Interview: Ken & Roberta Williams on adapting Colossal Cave for VR

We’re doing a big four-part interview with Ken & Roberta Williams this week to mark the launch of their reimagining of Colossal Cave, talking about their Sierra days, the historic significance of the original game, their return to game design and how they adapted the game for VR. In this part, we’re talking about their use of VR in the game, but you can easily skip back using the links below.

To read more about Ken and Roberta’s days at Sierra, click here
To read more about Colossal Cave as a source of inspiration, click here
To read more about Ken and Roberta’s return to game design, click here

What does a technology like virtual reality add to a storyteller’s toolbox?

Roberta: From the gamer perspective it’s going to add much more immersiveness, there’s no doubt about it. We’re paying a lot of attention to sound effects as well, and it can be quite scary. For instance, there’s a part of the cave where you’re walking along a very narrow ledge, and there’s a steep drop-off. So you’re very careful negotiating it, but there’s bats as well, flying all around you, with squeaking that gets louder as they get closer to you. It’s quite scary, and we’re had people scream when they’re in that one particular spot as it really feels as if there are bats there with you, flying around you.

From the design standpoint, it created so much more to think about. You’re not just creating a picture right in front of you, on a monitor. You don’t have to worry about someone looking all around, but now you do. Everything matters with the graphics, and you’re moving through a world with just so many little places. If we’re not careful, you could go through a rock or fall through the floor. That makes for huge complexity, and we’re not using an avatar – we’re making it first person because the original game was that way. It was always just you and what’s around you, no one else.

Vending Machine

Ken: Like Roberta said, when you’re walking along a cliff or something and worrying about falling in, that makes VR cool. The one area that I kind of worry about is that an adventure game takes a long time to play, and wearing a headset for 40 hours might be annoying. But kids seem to adjust to it much better than us older folk, so maybe it’s not a big deal. It lends itself to VR nicely because you’re in this tight controlled area, working your way through the game. It’ll be fun to see how people react. We’ve done a lot of good work on the Quest 2 to give it some of the best graphics I’ve seen as far as the use of shaders to make water ripple, lava flow and wet walls. Our guy James, who leads the technical art side, has really shown great work here.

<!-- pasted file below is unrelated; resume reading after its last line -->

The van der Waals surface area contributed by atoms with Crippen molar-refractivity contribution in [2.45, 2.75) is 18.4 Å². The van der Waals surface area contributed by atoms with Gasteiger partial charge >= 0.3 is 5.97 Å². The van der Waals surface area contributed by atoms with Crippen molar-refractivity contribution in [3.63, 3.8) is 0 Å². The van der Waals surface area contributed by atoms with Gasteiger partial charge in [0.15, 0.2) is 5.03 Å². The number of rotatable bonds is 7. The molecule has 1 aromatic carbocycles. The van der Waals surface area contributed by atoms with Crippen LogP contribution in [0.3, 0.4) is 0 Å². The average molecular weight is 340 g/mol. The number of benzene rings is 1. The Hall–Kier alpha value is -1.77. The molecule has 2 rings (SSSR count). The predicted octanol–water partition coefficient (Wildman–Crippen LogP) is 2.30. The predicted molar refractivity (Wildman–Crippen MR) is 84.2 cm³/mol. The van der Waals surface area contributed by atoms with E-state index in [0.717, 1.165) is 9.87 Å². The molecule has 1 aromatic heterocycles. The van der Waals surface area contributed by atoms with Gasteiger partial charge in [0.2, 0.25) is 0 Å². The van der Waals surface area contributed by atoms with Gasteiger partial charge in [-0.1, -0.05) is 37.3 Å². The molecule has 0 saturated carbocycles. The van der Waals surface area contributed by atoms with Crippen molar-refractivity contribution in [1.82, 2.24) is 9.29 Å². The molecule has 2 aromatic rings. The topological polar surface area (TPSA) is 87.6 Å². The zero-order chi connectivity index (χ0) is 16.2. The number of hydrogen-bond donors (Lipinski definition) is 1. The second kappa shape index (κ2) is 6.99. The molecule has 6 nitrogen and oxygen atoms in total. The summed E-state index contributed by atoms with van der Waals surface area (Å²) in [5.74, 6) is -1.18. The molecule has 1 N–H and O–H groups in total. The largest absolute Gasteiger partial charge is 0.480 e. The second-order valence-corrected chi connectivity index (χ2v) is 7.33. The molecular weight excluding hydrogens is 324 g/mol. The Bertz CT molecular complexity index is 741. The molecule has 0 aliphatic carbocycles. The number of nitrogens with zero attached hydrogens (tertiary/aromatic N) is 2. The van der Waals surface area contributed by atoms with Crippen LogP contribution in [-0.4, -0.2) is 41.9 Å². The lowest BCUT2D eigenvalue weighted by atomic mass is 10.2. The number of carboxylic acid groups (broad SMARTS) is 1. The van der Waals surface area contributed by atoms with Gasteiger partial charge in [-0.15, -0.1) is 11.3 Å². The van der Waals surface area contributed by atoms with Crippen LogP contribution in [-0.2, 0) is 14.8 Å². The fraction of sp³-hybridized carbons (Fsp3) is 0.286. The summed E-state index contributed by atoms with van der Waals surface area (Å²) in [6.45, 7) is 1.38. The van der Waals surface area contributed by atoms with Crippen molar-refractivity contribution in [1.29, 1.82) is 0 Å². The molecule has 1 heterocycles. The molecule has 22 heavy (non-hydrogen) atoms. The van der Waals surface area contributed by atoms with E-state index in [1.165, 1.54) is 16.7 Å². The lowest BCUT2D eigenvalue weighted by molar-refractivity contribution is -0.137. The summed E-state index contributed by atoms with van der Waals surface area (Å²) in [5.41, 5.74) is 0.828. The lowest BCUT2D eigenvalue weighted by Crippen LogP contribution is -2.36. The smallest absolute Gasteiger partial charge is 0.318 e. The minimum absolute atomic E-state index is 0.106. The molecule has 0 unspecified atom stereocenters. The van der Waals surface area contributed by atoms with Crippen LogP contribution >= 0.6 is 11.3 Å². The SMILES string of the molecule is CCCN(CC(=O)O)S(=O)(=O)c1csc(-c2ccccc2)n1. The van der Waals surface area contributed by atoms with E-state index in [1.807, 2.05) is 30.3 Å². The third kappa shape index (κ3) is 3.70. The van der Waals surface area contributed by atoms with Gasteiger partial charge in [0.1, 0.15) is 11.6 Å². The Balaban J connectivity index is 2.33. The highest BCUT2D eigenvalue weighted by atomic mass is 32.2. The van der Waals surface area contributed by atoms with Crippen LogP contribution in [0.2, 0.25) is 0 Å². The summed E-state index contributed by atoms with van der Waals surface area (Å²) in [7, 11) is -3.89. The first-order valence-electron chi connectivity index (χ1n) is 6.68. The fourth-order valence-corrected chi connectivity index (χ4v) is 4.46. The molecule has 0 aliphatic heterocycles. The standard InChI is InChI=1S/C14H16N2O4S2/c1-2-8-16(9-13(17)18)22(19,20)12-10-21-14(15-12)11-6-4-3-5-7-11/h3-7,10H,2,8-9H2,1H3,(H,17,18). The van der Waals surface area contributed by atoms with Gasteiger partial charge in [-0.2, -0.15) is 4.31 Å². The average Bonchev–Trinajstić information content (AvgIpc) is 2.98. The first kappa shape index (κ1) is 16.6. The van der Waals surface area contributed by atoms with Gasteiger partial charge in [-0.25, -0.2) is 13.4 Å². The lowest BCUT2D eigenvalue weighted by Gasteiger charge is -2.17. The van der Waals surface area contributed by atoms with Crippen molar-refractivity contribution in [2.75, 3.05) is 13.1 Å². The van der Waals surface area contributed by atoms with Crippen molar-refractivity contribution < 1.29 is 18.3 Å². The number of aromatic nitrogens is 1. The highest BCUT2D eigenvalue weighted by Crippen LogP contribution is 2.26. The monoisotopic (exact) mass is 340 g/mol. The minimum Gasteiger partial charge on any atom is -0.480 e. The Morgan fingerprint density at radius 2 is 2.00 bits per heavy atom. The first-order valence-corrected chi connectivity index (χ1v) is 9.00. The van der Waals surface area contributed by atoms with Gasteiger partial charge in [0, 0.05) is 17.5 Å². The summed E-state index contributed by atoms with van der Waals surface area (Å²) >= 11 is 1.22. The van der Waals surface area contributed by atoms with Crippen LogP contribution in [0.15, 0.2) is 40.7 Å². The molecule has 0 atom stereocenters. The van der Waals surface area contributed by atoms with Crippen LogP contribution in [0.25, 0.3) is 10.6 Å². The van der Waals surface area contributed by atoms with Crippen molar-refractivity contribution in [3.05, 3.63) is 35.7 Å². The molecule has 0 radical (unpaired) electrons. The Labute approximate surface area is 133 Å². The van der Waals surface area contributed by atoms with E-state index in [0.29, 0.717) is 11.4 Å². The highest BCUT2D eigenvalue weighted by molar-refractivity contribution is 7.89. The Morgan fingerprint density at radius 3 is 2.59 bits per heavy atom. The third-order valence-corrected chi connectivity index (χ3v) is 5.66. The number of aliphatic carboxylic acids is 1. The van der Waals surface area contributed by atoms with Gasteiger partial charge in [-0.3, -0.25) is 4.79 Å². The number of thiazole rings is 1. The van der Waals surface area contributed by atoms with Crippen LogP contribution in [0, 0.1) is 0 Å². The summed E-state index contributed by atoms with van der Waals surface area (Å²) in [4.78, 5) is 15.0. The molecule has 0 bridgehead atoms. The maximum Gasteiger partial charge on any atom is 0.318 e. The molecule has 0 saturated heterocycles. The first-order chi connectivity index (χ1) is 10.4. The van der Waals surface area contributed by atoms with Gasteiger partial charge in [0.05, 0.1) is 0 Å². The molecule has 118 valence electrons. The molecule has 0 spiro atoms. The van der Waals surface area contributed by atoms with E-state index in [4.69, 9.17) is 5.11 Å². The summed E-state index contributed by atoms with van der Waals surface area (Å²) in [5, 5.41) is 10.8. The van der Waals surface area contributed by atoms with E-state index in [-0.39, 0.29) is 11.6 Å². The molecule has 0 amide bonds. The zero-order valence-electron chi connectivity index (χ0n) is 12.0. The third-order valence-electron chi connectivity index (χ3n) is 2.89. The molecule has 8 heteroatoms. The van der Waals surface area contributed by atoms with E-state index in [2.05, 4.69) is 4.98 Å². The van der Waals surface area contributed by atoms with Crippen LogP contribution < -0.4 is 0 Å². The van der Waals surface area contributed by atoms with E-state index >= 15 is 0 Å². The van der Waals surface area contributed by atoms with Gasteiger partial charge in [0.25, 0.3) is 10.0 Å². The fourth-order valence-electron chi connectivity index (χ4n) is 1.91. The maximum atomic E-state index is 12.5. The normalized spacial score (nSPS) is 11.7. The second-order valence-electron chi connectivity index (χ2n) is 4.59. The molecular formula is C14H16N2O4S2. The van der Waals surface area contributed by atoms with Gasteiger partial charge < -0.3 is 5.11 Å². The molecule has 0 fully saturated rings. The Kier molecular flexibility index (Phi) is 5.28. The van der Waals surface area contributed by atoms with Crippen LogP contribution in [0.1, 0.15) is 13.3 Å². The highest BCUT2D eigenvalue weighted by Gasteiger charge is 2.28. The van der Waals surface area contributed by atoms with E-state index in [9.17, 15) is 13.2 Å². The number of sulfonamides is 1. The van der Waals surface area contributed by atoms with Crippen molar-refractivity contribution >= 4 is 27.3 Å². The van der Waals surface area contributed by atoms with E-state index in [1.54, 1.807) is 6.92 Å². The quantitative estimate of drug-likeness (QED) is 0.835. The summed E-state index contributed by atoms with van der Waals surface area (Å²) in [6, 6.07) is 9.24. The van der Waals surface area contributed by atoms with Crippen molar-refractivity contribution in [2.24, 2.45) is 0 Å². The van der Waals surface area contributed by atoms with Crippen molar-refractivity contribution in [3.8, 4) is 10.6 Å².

For VR, Roberta spent almost a month working on the user interface, and when you launch the game it comes up and asks you if you want ‘comfort mode’. It was originally called Roberta’s mode because she invented her own way of controlling the game that was based on our time running a boat. We spent an awful lot of time, about six months of the year, living on a boat, taking it around the world, and Roberta had a lot of strong feelings about why VR would make people motion sick but being on a boat wouldn’t. Translated towards the game, it’s more like steering with a rudder, and we think that it’s a bit of a breakthrough in not getting people sick while they’re playing the game. It’s less disorienting, and less of a problem for your ears. Roberta worked hard on it, so we’ll see if people like it – we think they will.


Colossal Cave features VR support, but features a traditional point and click interface rather than touch controls that let players grab and use objects in the game. How did you come to this decision?

Ken: Roberta made the decision, and there were some fights with the people at Meta, as they really wanted us to do the ‘reach out and grab things with your hands’ stuff. Roberta just didn’t think it fit the game, that it felt unnatural. It wasn’t that we technically couldn’t do it, it just felt kind of gimmicky. It also ties the hands of the player a bit, with how close you have to be to things. There’s a difference between a gimmick and something that actually works and feels right, and I think when you play the game you’ll see this works and feels right. If the goal of the game was just to show off VR and sizzle, then yeah, we could do that, but that wasn’t the goal of the game. The goal was to play the game and have fun.

If we had recorded some of those early meetings with Meta, you would’ve enjoyed hearing where they said “You don’t understand, we know what Quest 2 buyers want” and Roberta said “Tough luck, because we know what gamers want”. Roberta can be quite stubborn when she wants to be. She’s opinionated and the people at Meta were opinionated, but we got through it. I think now they agree we made the right decision for this game – it feels really good when you’re playing it and that’s what counts. This’ll be one of the larger games that people have done for VR at this point too. It’s large and really complex, and as you just keep going there’s this feeling you’re getting deeper and deeper into the cave as the environment around you starts to change. With VR, it feels like you’re there.

As a fun side note, I actually found a picture of me in the final days of Sierra, about thirty years ago, wearing some 3D goggles, and we published it in a magazine and I said that I was playing one of the first VR headsets I didn’t feel like it was quite ready for prime time yet. I thought it was going to be a couple of years before the things really caught on, and now it’s thirty years later and they’re just now taking off, and even now I think they have to get them a little bit lighter.

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